According to ncatlab's page on category theory and haskell, "we can identify a subset of Haskell called Hask that is often used to identify concepts used in basic category theory. One considers Haskell types as objects of a category whose morphisms are extensionally identified Haskell functions."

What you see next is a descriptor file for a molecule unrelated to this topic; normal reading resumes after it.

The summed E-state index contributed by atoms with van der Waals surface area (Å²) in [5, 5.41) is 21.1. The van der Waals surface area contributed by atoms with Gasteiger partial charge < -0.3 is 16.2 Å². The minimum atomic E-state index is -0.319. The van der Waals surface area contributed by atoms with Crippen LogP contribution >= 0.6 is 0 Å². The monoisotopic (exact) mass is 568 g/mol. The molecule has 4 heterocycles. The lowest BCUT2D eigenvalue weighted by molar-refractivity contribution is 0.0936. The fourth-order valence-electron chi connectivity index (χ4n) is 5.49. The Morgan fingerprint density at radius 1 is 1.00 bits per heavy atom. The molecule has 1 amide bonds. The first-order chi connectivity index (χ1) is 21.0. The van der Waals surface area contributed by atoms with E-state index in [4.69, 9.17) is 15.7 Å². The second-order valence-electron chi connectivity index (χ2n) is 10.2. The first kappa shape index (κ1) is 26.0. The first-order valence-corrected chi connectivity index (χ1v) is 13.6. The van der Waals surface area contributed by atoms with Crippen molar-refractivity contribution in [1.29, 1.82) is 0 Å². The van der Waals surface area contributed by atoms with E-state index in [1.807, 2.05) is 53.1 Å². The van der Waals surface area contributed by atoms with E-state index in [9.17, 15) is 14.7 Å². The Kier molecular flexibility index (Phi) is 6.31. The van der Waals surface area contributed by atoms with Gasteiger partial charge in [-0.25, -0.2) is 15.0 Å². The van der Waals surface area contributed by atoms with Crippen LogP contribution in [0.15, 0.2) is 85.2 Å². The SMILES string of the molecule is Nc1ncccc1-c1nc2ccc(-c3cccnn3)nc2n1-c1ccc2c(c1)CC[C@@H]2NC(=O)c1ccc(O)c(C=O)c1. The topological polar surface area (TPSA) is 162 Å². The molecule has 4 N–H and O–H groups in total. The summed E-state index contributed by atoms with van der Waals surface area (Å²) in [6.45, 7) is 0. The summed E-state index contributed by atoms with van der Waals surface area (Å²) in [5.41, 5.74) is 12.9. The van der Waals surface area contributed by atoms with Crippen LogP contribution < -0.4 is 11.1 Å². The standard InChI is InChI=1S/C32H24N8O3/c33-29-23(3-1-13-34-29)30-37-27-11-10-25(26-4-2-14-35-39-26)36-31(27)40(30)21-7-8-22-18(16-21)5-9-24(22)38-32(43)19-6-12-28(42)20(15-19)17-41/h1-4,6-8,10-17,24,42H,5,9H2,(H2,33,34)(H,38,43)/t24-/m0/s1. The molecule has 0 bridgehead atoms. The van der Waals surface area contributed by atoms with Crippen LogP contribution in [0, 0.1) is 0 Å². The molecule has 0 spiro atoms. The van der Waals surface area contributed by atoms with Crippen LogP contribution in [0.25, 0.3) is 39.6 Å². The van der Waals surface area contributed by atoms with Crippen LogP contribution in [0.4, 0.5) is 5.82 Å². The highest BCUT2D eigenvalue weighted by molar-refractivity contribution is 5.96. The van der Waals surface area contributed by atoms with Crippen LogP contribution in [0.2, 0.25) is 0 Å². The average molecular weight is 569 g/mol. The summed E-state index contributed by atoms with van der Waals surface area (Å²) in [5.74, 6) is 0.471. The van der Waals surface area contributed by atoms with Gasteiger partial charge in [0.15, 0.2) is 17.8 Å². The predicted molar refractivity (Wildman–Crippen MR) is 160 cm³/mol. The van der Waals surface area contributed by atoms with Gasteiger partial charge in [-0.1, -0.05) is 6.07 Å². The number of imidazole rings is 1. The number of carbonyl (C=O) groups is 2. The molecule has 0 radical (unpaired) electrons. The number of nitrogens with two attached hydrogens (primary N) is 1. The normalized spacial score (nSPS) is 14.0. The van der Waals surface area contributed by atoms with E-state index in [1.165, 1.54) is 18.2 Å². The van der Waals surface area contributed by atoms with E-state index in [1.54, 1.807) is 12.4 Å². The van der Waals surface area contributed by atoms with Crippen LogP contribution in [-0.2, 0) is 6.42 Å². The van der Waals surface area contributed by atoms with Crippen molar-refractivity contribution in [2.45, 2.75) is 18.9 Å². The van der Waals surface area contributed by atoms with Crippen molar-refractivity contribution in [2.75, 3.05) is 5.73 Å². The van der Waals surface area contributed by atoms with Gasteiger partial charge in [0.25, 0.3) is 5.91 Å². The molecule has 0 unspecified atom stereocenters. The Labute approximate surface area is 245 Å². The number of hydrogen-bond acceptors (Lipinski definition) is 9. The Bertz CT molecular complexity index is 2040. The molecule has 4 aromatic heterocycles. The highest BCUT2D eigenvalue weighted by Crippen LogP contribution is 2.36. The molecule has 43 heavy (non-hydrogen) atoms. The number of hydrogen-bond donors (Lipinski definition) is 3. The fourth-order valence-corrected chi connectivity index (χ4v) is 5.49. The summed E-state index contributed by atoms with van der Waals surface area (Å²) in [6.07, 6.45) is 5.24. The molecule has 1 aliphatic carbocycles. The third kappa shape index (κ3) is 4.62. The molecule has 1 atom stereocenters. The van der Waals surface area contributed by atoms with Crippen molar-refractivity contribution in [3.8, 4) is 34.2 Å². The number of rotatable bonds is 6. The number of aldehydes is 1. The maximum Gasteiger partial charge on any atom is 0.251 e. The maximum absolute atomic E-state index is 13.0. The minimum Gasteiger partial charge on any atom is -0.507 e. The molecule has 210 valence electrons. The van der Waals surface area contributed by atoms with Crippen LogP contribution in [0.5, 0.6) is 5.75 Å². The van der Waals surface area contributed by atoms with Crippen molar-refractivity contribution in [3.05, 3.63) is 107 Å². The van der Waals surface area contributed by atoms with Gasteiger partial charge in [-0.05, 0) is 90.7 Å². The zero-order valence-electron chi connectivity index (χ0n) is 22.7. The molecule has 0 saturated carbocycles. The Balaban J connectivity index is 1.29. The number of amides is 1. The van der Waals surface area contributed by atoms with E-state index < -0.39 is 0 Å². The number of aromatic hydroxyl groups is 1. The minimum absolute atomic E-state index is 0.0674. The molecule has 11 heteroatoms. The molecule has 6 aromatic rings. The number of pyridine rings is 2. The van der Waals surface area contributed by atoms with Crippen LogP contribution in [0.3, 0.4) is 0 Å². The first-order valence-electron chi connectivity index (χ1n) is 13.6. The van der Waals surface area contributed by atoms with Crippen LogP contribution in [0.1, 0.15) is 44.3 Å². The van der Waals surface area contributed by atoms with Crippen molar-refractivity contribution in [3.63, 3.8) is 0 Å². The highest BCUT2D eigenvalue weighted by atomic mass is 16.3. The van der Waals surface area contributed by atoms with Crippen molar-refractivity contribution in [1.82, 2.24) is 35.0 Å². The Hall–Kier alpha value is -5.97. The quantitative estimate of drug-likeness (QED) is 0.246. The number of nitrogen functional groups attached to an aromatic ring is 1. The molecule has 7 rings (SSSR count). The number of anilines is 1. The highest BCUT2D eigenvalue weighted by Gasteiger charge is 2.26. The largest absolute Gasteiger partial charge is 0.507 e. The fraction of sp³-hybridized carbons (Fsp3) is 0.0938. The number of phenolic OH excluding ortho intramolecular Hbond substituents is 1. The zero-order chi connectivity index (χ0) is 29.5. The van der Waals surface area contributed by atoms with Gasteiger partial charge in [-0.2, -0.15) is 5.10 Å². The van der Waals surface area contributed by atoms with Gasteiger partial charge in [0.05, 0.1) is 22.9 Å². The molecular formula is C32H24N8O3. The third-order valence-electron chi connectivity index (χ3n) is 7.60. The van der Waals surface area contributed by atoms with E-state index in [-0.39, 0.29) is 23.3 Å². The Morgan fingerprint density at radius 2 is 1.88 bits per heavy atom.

So types are objects, and functions are morphisms. How, then, does a value, such as the list [1,2,3] or the boolean "true", fit into a category-theoretic definition of Haskell? (I realize that lists, as monads, are presumably different in any category theoretical representation than booleans, which could be described as a coproduct, but I don't understand how the actual values in either case are related to the definition of Hask).